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Reaching for reason

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Stanford Students for Reason is a new student-led organization that aims to give voice to non-mainstream student viewpoints regarding both campus-wide and national issues. (AUBRIE LEE/The Stanford Daily)

“Once you leave the Stanford bubble, there is real discrimination,” said Mala Chatterjee ’14, co-founder of Stanford Students for Reason (SSR), a new student-led organization aimed at giving voice to uncommon viewpoints on campus about local and national issues.

“[Right now, students] won’t even have any of the requisite skills to deal with discrimination or to try and combat it,” she said, explaining her belief that a one-sided, mostly liberal Stanford atmosphere shelters students from having to craft original, convincing arguments and stifles those who hold unpopular views.

According to Chatterjee, SSR seeks to help students develop the skills of argumentation necessary to effectively support their views in the face of opposition.

The club’s first meeting took place on Jan. 23. Co-founders Chatterjee and Ian Ball ’14 estimate that a group of 25 attended. After the success of this initial meeting, the club has met nearly every Monday night in the Nitery building to discuss topics ranging from childhood obesity to the sanctity of life. Each meeting begins with a topic and then functions as an open forum for participants to express their views. A student moderator keeps the conversation in check and leads each discussion.

Mayukh Sen ’14, Public Relations representative of SSR, described his future hopes for the club.

“As the overall level of discourse increases, we want to invite students from groups,” Sen said.

The club also hopes to organize debates on various controversial topics and bring in professors to speak at meetings.

Ball first noticed a need for the club last year during the campus-wide debate over the return of ROTC. Ball said he found it difficult to express his position that ROTC should return.

“Many saw this as a personal attack and felt personally offended, and I think that impeded discourse [on] a topic which was important to discuss,” he said.

Daniel Noé ’14, SSR web content manager, had a similar experience debating ROTC’s return to campus in his freshman dorm.

“Things got particularly ugly when the huge ROTC debate hit the campus,” he wrote in an email to The Daily. “It became apparent to us that there was a problem with the way intellectual discourse was being handled on campus, and that’s how the idea for the club came about.”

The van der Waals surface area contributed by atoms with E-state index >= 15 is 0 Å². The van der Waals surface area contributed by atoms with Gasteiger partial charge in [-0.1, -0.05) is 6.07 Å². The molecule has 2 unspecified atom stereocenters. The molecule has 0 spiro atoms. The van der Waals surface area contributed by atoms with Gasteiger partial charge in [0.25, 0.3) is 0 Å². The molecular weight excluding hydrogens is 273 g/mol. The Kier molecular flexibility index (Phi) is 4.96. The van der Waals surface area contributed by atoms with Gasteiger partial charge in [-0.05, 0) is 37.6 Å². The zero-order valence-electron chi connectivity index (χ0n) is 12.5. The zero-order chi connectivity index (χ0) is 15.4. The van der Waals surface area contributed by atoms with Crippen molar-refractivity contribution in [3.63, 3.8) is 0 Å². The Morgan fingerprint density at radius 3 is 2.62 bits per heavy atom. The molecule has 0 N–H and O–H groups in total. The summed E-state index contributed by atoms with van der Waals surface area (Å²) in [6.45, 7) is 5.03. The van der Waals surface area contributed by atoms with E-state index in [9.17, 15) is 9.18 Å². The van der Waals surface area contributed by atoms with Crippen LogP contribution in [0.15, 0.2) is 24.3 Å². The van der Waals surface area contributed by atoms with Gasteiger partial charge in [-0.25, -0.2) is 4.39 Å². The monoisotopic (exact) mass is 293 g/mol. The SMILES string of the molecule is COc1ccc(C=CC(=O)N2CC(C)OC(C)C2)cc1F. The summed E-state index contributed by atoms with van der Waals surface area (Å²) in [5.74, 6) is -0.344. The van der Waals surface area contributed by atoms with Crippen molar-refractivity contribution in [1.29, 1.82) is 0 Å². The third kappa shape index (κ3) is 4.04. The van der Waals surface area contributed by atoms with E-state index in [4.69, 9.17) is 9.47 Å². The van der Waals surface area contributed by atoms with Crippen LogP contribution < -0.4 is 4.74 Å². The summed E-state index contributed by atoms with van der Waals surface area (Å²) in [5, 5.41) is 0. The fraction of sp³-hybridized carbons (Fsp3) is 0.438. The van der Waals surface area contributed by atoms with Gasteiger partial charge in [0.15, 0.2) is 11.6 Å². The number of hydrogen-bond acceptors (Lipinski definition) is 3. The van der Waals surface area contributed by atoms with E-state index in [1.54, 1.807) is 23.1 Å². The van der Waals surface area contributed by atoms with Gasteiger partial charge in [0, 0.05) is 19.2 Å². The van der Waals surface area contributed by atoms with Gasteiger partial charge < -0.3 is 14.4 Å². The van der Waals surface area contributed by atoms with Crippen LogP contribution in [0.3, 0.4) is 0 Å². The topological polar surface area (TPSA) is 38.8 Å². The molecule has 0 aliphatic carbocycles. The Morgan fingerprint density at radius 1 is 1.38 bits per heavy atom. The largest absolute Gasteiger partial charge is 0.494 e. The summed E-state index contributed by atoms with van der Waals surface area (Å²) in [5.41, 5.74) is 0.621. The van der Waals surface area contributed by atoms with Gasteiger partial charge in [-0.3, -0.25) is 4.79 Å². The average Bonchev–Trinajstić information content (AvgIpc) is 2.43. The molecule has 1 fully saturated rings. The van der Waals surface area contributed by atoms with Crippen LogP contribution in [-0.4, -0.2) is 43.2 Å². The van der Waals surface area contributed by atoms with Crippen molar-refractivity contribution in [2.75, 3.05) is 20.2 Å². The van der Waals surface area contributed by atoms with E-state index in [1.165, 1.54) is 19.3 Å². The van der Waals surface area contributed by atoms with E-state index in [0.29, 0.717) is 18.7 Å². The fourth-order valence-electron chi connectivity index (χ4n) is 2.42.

Chatterjee and Ball said they view the obstacles they faced in discussing ROTC as symptomatic of a larger issue with discourse at Stanford, ultimately relating to a perceived suppression of more conservative views on campus.

Chatterjee said she believes that students who do not hold the common liberal positions for certain topics keep quiet and do not share their opinions with others, a sentiment Ball agrees with, and finds particularly problematic.

“When people are not exposed to alternative viewpoints, they aren’t able to rationally defend their position,” Ball said.

“[On issues such as minimum wage and gay marriage], a lot of people on campus have this gut reaction,” Ball said. “[Yet] they never have to defend themselves because whenever they hear the opposition they walk away and say that it is offensive.”

Ball and Chatterjee decided to channel their frustrations to change the way students approach controversial topics at Stanford through SSR. Both students have backgrounds in philosophy and debate to help them moderate SSR discussions.

“I got interested in philosophy really early on, when I was about 11 or 12, and I took my first philosophy course,” Chatterjee wrote in an email to The Daily.

“When I was younger, I’d basically just read philosophy on my own and try and find independent study or summer courses,” she added.

Ball was on his high school’s parliamentary debate team, which helped him learn to form and scrutinize arguments.

With their skills and passion for the art of debate, the duo is trying to facilitate discovery through the exchange of opinions on topics discussed in club meetings.

“The idea was to try and create an environment where people can have controversial conversations and have different types of views and [not just] present the most popular position at Stanford so that people don’t get offended or take things personally, but rather learn,” Chatterjee said.

The club also aims to influence the focus of discourse on campus by showing student interest groups how to critically analyze their chosen causes to better include and address non-mainstream viewpoints.

“A lot of these liberal causes seem to misdirect [student] attention,” Ball said.

The overarching goal of SSR is to raise topics that are usually avoided. The group hopes to serve as the figurative person who brings up both religion and politics at the dinner table of Stanford discourse — in the process making space for others to do the same.

“I think there are real battles [at Stanford] that we should deal with. It is not as if we live in this color blind, perfectly tolerant society” Ball said. “I think [intolerance] is present, but we are afraid to confront it.”

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